US Fed Provides Access to Central Banking System for Cryptobanks

By: Dickson Arinze

US Fed Provides Access to Central Banking System for Cryptobanks

August 16, 2022 12:41 AM

A three-tiered approach for determining whether a financial institution should have access will be developed by the central bank.


The United States Federal Reserve announced on Monday that it is disseminating its final instructions for new financial institutions to access their "master accounts," which are necessary for these companies to take part in the international payment system.


The U.S. central bank appears to have taken a step forward with Monday's announcement by potentially giving Wyoming special purpose depository institutions (SPDI), such as Custodia (previously Avanti) and Kraken Bank, access to these accounts so they wouldn't require middlemen banks. The first set of guidance was offered by the Fed last year, kicking off a request-for-comments period. There was a second public input procedure earlier this year as a result of the nearly 300 responders who submitted remarks.


According to a statement from Fed Vice Chair Lael Brainard, "The new guidelines establish a consistent and transparent process to evaluate requests for Federal Reserve accounts and access to payment services in order to ensure a safe, inclusive, and creative payment system."


The recommendations, which are essentially consistent with those that were first put up in 2021, will establish a multi-tiered structure that will enable the Fed to modify its evaluation process for providing access depending on the type of financial institution that is making an application. Each tier has a correspondingly more rigorous evaluation process.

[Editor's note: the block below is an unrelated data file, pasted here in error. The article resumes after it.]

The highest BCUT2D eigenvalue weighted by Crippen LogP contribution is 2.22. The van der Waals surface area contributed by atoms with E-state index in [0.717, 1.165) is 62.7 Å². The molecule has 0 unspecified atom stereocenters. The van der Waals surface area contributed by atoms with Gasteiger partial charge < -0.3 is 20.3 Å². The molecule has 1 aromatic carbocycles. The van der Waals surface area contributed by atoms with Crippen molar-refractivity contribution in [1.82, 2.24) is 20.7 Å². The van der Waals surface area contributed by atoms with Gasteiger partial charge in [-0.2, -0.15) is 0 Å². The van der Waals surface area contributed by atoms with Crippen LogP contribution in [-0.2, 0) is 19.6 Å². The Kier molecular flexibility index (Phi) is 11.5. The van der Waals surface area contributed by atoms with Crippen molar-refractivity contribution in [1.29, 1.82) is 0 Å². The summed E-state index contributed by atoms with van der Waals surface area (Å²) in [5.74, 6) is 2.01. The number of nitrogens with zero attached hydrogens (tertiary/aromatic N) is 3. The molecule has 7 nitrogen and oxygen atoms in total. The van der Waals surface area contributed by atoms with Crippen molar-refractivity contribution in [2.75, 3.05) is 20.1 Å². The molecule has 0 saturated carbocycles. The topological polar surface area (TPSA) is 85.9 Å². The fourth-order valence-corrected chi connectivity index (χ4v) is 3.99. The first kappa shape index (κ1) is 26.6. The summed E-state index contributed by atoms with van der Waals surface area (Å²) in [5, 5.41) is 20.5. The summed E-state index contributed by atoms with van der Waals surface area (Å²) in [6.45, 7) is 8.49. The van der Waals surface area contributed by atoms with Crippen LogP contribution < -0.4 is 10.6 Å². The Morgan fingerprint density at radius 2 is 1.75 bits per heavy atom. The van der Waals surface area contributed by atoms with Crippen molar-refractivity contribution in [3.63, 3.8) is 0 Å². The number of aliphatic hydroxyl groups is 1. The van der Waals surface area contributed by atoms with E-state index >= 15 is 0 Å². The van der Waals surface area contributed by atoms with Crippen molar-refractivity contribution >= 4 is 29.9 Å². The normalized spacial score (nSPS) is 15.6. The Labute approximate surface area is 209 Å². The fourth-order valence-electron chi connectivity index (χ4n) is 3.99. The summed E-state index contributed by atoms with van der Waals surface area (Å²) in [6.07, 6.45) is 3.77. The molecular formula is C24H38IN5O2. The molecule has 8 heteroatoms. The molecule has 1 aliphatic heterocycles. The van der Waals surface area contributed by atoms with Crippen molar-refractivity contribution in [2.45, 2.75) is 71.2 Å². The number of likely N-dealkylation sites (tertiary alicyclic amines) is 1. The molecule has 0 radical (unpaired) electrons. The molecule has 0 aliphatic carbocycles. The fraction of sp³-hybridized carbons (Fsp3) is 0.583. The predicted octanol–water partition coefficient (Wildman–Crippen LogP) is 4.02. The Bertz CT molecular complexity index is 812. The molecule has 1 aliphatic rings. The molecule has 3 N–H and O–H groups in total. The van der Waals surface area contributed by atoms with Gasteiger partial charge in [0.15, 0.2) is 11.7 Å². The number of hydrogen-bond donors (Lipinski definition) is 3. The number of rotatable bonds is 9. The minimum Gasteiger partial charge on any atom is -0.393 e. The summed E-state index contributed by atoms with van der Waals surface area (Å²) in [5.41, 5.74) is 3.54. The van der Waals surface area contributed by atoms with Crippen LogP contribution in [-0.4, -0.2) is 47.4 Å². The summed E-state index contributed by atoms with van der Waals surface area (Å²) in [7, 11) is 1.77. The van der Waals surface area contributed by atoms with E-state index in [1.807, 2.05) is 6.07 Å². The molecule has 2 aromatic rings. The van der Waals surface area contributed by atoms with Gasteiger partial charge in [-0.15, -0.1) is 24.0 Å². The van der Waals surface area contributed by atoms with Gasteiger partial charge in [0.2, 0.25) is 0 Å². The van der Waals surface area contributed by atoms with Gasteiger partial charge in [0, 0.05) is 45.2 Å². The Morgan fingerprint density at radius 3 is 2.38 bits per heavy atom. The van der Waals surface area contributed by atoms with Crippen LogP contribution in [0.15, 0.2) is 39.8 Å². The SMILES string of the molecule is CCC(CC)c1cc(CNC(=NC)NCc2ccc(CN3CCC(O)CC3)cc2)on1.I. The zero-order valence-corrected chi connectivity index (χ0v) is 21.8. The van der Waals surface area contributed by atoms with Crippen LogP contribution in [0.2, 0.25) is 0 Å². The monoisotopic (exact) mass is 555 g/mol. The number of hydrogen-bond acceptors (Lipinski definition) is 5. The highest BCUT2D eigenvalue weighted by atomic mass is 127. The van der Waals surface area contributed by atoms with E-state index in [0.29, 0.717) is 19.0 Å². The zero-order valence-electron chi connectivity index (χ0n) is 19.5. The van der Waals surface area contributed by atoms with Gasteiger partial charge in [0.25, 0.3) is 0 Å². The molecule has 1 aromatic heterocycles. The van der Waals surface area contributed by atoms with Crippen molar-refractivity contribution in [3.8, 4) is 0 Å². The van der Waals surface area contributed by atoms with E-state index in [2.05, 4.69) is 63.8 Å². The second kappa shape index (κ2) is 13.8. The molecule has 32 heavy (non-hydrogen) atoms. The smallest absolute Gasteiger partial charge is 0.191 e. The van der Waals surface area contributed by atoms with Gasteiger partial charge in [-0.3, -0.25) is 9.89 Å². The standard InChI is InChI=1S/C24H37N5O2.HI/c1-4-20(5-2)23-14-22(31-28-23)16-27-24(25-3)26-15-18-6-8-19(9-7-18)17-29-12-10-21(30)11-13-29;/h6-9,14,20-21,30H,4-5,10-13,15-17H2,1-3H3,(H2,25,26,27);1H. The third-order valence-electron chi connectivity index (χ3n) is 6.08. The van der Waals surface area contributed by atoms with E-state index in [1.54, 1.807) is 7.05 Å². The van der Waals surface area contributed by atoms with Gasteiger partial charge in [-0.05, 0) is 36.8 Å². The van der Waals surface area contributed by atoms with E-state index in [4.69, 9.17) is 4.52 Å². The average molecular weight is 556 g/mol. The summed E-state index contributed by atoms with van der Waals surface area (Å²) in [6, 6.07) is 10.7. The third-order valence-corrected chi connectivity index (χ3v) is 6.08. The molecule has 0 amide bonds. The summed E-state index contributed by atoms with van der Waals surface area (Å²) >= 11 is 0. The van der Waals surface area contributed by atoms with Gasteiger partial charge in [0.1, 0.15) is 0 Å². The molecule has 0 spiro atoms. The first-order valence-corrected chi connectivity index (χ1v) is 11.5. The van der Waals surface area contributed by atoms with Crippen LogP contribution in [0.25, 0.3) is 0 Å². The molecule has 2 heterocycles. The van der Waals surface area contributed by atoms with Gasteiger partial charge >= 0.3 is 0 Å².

Tier 1 banks would receive federal insurance under the guidelines. However, Tier 2 banks are still "subject to prudential supervision by a federal banking agency," even though they are not federally insured.


The Wyoming crypto banks would most likely fall under the third category, which includes businesses that are "not federally insured and nor subject to prudential regulation by a federal financial institution."


The Fed received comments after issuing both its initial proposed guideline in 2021 and its modified guidance earlier this year, according to a statement released with the guidance and press release. Many of these respondents submitted a boilerplate letter, but it appears that the Fed only received about 70 distinct responses.


"On the other side, a large number of comments suggested that the Proposed Guidelines should offer a more difficult path for institutions with unique charters to access accounts and services. Many of these commenters claimed that, regardless of the institution's business model, the Proposed Guidelines should subject non-federally insured institutions to the same types of standards as those that apply to federally insured depository institutions "The report stated.